The Problematic Native Son

A person’s actions being defined by the color of his or her skin is unfortunately common. As a person of color, I have seen it happen around me for as long as I can remember. It is not just the US, and other countries with predominantly white people, that are racist. India, where people are different shades of brown, has its own share of lightly colored racists. The fairer skinned people are presumed superior to the darker skinned ones. While growing up, I saw these prejudices within my own house, in my conservative grandmother who lives with us. The constant preaching about equality and fairness that my parents gave me contradicted what I saw and heard otherwise. Since then, I made an effort to call any duplicity out and did my best to stand up for what I thought was right. Initially, I felt that Wright was calling out the duplicity and the prejudices African Americans have to face all their lives in Native Son. Which is why I felt saddened by Bigger’s loss of his humanity in book two.

In Book 1 of Native Son, Wright explains the reasons behind Bigger’s anger and his actions well. Bigger is angry at the world because of the way he is treated and the circumstances he has to live in because of his color. Blacks could only rent places in the south side of Chicago. Naturally, the better schools with more educated teachers and greater facilities would have been reserved for more prolific areas, while people like Bigger had to struggle and could not follow their dreams. If Bigger “wasn’t black and had some money,” the white people “would let [him] go to aviation school and fly a plane” (Wright 67) which he desperately wanted to do. He lives in a crappy apartment with his mother and his siblings. On top of all that, his mother is constantly nagging him. She even tells him that she “wonder[‘s] why [she] birthed [him]” (Wright 50) in the first place. All these things contribute to Bigger’s anger, and the only way he knows how to channel it is robbing people along with his friends. Bigger does not know better. He sees the job he finds with Mr. Dalton as his way out of extreme poverty, and desperately wants to keep it. This explains his mistaken murder of Mary in a state of panic.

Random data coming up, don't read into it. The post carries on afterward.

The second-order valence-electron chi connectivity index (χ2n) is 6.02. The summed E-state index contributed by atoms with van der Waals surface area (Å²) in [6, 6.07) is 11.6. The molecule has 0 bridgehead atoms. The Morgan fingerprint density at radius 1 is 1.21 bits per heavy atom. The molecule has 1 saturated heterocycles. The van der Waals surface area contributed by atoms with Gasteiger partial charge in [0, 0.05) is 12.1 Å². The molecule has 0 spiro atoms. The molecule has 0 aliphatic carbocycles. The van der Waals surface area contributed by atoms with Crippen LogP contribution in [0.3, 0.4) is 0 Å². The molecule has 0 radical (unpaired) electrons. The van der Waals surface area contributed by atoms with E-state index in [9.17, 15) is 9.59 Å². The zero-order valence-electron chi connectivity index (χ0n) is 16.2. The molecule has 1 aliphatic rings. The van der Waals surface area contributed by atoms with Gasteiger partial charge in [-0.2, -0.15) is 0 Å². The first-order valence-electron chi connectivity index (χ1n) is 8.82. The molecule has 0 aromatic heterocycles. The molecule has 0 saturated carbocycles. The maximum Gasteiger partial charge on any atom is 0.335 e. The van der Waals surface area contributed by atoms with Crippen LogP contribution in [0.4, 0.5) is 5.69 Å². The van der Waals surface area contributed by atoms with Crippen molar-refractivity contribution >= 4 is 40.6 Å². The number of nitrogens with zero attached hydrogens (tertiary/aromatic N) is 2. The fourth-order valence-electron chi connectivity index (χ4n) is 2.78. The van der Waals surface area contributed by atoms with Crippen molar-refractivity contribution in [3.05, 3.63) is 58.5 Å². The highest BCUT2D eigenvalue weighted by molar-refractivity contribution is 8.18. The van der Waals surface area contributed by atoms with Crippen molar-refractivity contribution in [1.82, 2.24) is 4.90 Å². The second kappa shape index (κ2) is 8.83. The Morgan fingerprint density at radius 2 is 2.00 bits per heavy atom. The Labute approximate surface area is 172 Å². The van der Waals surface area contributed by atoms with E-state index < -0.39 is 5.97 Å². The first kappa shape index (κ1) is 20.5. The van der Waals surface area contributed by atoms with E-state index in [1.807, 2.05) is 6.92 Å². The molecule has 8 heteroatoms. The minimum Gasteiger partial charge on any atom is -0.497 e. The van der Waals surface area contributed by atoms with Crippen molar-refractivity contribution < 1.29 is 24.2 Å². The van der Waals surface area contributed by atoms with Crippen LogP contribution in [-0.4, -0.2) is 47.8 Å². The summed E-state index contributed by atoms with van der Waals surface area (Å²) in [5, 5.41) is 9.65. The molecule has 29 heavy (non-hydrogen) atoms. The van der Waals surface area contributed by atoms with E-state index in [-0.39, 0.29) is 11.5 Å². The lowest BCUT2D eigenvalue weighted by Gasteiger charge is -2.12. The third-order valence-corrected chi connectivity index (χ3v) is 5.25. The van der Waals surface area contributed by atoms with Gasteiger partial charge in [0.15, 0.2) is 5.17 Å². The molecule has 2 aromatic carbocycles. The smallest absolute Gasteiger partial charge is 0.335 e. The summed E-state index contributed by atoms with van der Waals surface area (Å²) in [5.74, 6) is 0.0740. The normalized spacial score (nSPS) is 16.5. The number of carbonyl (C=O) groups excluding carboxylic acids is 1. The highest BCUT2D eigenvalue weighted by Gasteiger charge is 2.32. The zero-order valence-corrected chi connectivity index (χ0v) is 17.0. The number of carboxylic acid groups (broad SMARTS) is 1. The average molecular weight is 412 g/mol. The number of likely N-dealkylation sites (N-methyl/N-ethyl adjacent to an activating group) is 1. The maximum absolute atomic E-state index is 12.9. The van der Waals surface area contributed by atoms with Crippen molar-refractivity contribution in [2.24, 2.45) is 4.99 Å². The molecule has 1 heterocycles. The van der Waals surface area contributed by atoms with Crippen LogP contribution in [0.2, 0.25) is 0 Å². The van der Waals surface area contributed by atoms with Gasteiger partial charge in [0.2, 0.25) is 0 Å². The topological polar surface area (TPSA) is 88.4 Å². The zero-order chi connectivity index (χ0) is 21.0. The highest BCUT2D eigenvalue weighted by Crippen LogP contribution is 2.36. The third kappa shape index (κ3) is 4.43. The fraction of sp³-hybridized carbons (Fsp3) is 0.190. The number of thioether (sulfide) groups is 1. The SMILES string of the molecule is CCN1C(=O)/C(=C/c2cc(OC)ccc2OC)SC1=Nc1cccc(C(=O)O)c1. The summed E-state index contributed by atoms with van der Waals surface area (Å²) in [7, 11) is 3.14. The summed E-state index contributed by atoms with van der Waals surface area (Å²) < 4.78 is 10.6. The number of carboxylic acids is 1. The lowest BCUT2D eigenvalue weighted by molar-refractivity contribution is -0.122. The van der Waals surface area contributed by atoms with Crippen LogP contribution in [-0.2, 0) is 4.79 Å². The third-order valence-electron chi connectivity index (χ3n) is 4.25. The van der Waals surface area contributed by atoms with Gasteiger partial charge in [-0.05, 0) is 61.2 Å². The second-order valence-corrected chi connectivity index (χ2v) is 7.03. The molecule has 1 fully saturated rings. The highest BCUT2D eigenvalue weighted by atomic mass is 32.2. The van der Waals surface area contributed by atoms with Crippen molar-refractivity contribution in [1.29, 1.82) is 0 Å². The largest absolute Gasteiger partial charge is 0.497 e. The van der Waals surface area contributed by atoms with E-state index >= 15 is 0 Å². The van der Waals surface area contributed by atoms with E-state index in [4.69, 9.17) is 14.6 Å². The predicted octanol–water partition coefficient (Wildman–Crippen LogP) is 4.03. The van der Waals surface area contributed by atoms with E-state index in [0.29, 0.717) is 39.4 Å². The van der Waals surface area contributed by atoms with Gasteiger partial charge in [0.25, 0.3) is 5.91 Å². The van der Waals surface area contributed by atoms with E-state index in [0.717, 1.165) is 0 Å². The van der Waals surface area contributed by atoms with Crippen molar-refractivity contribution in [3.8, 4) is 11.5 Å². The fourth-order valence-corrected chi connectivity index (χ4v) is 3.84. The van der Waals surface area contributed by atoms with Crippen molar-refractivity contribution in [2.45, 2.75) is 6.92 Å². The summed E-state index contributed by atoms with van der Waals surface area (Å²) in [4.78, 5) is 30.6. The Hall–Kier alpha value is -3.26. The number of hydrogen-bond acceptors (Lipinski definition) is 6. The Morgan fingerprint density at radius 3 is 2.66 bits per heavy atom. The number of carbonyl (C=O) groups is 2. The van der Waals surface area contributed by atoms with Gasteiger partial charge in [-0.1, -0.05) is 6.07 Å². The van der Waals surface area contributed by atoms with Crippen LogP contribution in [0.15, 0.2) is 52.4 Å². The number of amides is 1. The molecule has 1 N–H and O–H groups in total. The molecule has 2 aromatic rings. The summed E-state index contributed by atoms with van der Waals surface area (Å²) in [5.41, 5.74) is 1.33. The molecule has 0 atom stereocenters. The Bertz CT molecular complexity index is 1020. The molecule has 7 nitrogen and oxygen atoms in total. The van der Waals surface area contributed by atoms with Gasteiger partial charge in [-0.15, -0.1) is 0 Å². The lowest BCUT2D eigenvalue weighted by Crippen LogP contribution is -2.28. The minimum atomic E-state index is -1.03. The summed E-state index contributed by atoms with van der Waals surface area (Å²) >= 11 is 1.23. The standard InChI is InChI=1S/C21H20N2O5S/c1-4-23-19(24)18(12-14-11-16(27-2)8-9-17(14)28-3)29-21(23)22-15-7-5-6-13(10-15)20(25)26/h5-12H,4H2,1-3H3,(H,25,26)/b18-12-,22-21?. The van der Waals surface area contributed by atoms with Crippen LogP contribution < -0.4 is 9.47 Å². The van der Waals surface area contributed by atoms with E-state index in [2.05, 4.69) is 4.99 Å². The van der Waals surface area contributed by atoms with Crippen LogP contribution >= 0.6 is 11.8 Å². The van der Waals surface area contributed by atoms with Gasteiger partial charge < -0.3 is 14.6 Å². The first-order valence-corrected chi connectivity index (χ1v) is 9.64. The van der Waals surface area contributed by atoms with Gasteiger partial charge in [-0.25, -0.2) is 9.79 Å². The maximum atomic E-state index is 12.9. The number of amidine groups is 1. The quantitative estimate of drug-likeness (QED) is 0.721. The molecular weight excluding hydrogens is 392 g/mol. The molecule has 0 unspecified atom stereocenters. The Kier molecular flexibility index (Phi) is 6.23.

So far, Wright justifies Bigger’s actions. His humanity is visible in his mistakes and his fear after committing a crime. However, his actions in Book two show his loss of it. The loss of Bigger’s humanity is visible when he loses his conscience and stops feeling for his victim, whom he killed by mistake. It is the moment when Wright writes that Bigger “did not feel sorry for Mary; she was not real to him, not a human being; he had not known her long or well enough for that. He felt that his murder of her was more than amply justified” (Wright 243) that Bigger’s character becomes the Black stereotype and in some way, justifies all the people that blame him for a crime based on his color. Sentences like “to me, a nigger’s a nigger” (Wright 335) hit much harder, because in this case, the Black man did commit the crime and is not even sorry for it.

I found this book extremely problematic because of such a portrayal of the protagonist. Instead of highlighting the prejudice based on one’s color, Wright sadly highlights the validity of such prejudice. This book would reaffirm anyone’s racist thoughts instead of making the reader question them. Sadly, including my grandmother.